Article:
Boards discuss rec plans

Published 12:00 am Friday, March 16, 2001

&uot;Let’s just get with it, folks.&uot; With that, Natchez city attorney Walter Brown pressed aldermen, Adams County supervisors and Natchez-Adams School Board representatives Thursday to decide whether they want to work together to develop and fund a recreation complex.

Members of the three boards met at city council chambers to discuss preliminary plans for a recreation complex proposed for the bean field next to Natchez High School on Seargent S. Prentiss Drive.

The National Park Service, which owns the land, has Congressional authorization to lease part of the land to the city. The land – about 109 acres on the east side of Seargent Prentiss – is surplus land the park service won’t need when it extends the Natchez Trace Parkway along Liberty Road.

Email newsletter signup

The park service is meeting April 11 to continue discussion of the Trace extension, which prompted Natchez Mayor F.L. &uot;Hank&uot; Smith to try to put the boards’ agreement on the project on a fast track. Smith has invited park service officials to tour the bean field site April 12.

&uot;I believe this could be the biggest recreation project we’ll undertake since Duncan Park,&uot; Smith said. Smith said he wants to be able to tell park service officials that the boards are united in their commitment to the recreation project.

&uot;The city is obligated to do this,&uot; Brown said. &uot;We’re going to do it. Obviously it would be better to do it together.&uot;

Original plans for the project included baseball, softball and soccer fields, as well as community facilities. Time is of the essence not only because of the park service’s upcoming meeting but also because one of the baseball fields at Liberty Park is about to be lost to the Trace extension.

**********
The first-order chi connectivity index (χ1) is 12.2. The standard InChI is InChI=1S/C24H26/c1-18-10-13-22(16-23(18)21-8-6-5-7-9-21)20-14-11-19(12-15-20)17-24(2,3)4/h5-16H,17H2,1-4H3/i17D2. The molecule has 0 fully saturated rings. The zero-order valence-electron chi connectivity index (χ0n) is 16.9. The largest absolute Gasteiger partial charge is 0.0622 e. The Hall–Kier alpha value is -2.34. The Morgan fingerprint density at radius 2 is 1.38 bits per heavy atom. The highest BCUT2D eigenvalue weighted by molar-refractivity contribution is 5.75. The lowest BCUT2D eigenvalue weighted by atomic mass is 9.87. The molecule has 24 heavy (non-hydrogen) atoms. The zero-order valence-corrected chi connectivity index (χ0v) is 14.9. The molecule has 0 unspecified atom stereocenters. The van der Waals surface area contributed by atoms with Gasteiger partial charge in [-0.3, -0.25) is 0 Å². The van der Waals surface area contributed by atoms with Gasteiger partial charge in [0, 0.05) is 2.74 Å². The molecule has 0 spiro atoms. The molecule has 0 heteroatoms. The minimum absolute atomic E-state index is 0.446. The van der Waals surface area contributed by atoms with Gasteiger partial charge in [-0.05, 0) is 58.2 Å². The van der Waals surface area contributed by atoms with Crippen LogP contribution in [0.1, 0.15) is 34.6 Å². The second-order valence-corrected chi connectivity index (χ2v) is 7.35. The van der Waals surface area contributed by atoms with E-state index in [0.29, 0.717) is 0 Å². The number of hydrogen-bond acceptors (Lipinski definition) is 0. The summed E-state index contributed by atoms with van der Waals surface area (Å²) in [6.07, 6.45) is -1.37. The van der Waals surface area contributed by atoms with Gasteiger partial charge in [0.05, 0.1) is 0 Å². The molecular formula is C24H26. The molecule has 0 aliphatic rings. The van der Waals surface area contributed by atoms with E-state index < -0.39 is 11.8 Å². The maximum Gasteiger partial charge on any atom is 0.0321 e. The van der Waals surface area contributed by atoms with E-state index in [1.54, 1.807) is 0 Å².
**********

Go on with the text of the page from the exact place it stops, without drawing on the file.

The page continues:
But having a place for local children to play sports wouldn’t be the only benefit to a sports complex, Smith said.

&uot;I don’t think there’s any doubt in anybody’s mind that if we can develop this, there’s an economic benefit,&uot; Smith said. &uot;We can host Little League tournaments, soccer tournaments. Any of these things have a tremendous impact.&uot;

And Alderman Theodore &uot;Bubber&uot; West said that if the boards agree to work together on the recreation complex, it will show a positive step toward economic development.

&uot;A commitment from all three boards would show that we are working together toward economic development,&uot; West said.

Adams County supervisors Darryl Grennell, Virginia Salmon and Lynwood Easterling said they were receptive to the project but also wanted to discuss it as a full board.

&uot;The concept is not new and of course it’s essential,&uot; Salmon said. &uot;I think we need to sit down with the individual boards and find out how we will manage the funding.&uot;

Grennell said he wanted all three boards to have input in the project. &uot;Would the city and school district, if the county is going to be involved, be receptive to suggestions or modifications to the current plan?&uot; Grennell asked.

Smith said the plans for the sports complex are not set in stone.

&uot;I know there’s probably a lot of details – (such as) who’s going to operate it – that need to be worked out,&uot; Smith said.

After the meeting, Grennell said he would like to see a horse arena added to the recreation plans, even if it isn’t included on the bean field site.

Another recreation project that could be shared among the three boards is a natatorium, or indoor swimming complex. It would be located on school board property – where the old Liberty Park horse barns were – but could be financed by the school district, city and county if all three boards agree.

Natchez-Adams School District Superintendent Dr. Carl Davis said his board does not meet before the April 11 park service meeting, but he said he would poll school board members to gauge their interest in pursuing recreation plans with the city and county.